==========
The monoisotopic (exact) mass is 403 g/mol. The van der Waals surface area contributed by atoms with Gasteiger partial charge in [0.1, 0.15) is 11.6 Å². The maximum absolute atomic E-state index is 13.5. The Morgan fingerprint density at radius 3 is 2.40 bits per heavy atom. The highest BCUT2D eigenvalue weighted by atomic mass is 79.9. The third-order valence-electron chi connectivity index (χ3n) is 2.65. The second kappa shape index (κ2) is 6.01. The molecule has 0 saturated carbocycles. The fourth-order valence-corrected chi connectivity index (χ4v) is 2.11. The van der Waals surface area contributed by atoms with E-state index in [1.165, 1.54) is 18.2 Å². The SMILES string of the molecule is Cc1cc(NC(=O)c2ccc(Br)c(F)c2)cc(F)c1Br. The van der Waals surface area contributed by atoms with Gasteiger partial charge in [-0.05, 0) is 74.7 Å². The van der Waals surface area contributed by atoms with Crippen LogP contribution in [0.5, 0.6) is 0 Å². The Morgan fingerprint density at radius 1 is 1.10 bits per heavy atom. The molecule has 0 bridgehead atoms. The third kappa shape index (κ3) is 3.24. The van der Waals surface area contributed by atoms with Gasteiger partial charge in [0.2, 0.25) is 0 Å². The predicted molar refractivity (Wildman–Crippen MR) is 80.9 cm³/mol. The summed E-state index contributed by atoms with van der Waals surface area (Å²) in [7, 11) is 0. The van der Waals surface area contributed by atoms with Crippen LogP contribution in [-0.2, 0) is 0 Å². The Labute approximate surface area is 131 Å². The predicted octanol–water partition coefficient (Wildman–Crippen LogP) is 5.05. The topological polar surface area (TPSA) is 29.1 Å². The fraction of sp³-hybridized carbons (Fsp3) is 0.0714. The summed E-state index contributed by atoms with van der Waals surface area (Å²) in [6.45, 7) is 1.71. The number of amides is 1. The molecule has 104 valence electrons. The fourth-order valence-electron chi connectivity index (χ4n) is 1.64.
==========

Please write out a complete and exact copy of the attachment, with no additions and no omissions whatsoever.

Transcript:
The monoisotopic (exact) mass is 403 g/mol. The van der Waals surface area contributed by atoms with Gasteiger partial charge in [0.1, 0.15) is 11.6 Å². The maximum absolute atomic E-state index is 13.5. The Morgan fingerprint density at radius 3 is 2.40 bits per heavy atom. The highest BCUT2D eigenvalue weighted by atomic mass is 79.9. The third-order valence-electron chi connectivity index (χ3n) is 2.65. The second kappa shape index (κ2) is 6.01. The molecule has 0 saturated carbocycles. The fourth-order valence-corrected chi connectivity index (χ4v) is 2.11. The van der Waals surface area contributed by atoms with E-state index in [1.165, 1.54) is 18.2 Å². The SMILES string of the molecule is Cc1cc(NC(=O)c2ccc(Br)c(F)c2)cc(F)c1Br. The van der Waals surface area contributed by atoms with Gasteiger partial charge in [-0.05, 0) is 74.7 Å². The van der Waals surface area contributed by atoms with Crippen LogP contribution in [0.5, 0.6) is 0 Å². The Morgan fingerprint density at radius 1 is 1.10 bits per heavy atom. The molecule has 0 bridgehead atoms. The third kappa shape index (κ3) is 3.24. The van der Waals surface area contributed by atoms with Gasteiger partial charge in [0.2, 0.25) is 0 Å². The predicted molar refractivity (Wildman–Crippen MR) is 80.9 cm³/mol. The summed E-state index contributed by atoms with van der Waals surface area (Å²) in [7, 11) is 0. The van der Waals surface area contributed by atoms with Crippen LogP contribution in [-0.2, 0) is 0 Å². The Labute approximate surface area is 131 Å². The predicted octanol–water partition coefficient (Wildman–Crippen LogP) is 5.05. The topological polar surface area (TPSA) is 29.1 Å². The fraction of sp³-hybridized carbons (Fsp3) is 0.0714. The summed E-state index contributed by atoms with van der Waals surface area (Å²) in [6.45, 7) is 1.71. The number of amides is 1. The molecule has 104 valence electrons. The fourth-order valence-electron chi connectivity index (χ4n) is 1.64.